People Staff
May 19, 1986 12:00 PM

Hardly a man is now alive who would want to do what Ashrita Furman has just done. Furman, 31, went head over heels into the record books when he traversed—in reverse—the route of Paul Revere’s 1775 midnight ride. No, Furman didn’t ride a horse and he didn’t shout, “The British are coming!”—anybody could have done that. Instead, Furman somersaulted the entire 12-mile, 390-yard route, wearing mittens, a padded cap to protect his head from the potholes of the Lexington-to-Charlestown roadway and a T-shirt with foam rubber to cushion his spine.

Buoyed the night before by four slices of pepper-and-mushroom pizza, Furman, who manages a health food store in New York City, took 10 hours, 30 minutes to cover the distance (with 30 minutes for rest and one bathroom stop), completing 8,290 forward tumbles en route. Furman’s purpose for bopping through the countryside on his forehead was to honor Sri Chinmoy, his guru of the past 15 years. Chinmoy, headquartered in Jamaica, Queens, N.Y., teaches his disciples that they can benefit spiritually by stretching their physical limits.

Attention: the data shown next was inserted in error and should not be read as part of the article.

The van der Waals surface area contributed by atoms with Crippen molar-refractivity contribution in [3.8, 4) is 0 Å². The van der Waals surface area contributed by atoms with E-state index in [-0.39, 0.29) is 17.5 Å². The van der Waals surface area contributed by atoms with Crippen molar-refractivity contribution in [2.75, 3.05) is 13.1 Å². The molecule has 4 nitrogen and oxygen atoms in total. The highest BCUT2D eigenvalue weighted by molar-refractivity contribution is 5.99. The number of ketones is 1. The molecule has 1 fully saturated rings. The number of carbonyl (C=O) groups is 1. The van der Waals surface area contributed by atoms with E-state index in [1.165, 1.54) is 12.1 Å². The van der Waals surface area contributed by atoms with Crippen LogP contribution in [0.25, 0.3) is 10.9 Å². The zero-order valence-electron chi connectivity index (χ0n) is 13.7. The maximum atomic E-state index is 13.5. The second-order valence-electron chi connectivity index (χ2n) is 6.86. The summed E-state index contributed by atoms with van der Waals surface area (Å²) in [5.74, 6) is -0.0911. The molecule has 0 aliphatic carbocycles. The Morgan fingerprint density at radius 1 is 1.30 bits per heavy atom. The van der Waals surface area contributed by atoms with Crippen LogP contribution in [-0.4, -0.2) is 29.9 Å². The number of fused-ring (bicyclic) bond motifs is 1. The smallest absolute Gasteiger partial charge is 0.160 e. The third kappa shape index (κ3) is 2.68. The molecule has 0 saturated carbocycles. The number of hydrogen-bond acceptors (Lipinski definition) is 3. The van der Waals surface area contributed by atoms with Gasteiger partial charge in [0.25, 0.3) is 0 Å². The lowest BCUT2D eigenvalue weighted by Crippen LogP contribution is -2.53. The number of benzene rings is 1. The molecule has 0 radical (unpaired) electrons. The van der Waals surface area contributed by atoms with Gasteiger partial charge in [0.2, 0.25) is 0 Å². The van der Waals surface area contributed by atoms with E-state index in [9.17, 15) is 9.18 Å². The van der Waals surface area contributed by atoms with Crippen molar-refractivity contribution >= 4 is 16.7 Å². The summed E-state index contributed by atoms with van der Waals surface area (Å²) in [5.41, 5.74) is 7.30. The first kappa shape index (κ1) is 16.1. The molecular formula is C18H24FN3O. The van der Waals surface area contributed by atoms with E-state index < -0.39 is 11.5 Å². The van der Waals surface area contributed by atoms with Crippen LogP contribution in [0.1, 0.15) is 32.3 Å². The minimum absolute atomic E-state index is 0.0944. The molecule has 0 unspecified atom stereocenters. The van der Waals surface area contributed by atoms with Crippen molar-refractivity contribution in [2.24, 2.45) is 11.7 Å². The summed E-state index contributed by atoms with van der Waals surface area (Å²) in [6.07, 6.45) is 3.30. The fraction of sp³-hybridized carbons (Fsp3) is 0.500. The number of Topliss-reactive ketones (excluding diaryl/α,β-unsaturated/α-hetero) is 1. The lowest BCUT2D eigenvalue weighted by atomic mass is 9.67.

Furman’s previous homages to his master include marathon hand-clapping (140 claps per minute for 50 hours and 17 seconds), walking 24 miles with a milk bottle on his head and somersaulting 10 miles around New York’s Central Park, all of which made the Guinness Book of World Records. He also tried to pogo-stick up Japan’s Mount Fuji, but couldn’t make the summit (although his total of 11.5 miles set another Guinness record). This time, he took the reverse route of Revere’s ride, because it’s largely downhill. Repeating “I am not my body, I am my soul,” he fought off nausea and ignored bruises and blisters. Afterwards, on his way to an Italian meal, Furman, whose first name, Ashrita, means “protected by God,” said, “I feel really good, except for bad cramps in my stomach, and my wrists are sore.” Then the Carl Lewis of oddball athletics walked (upright, at last) into the sunset of sporting history, savoring the thrill of victory, the agony of the forehead.

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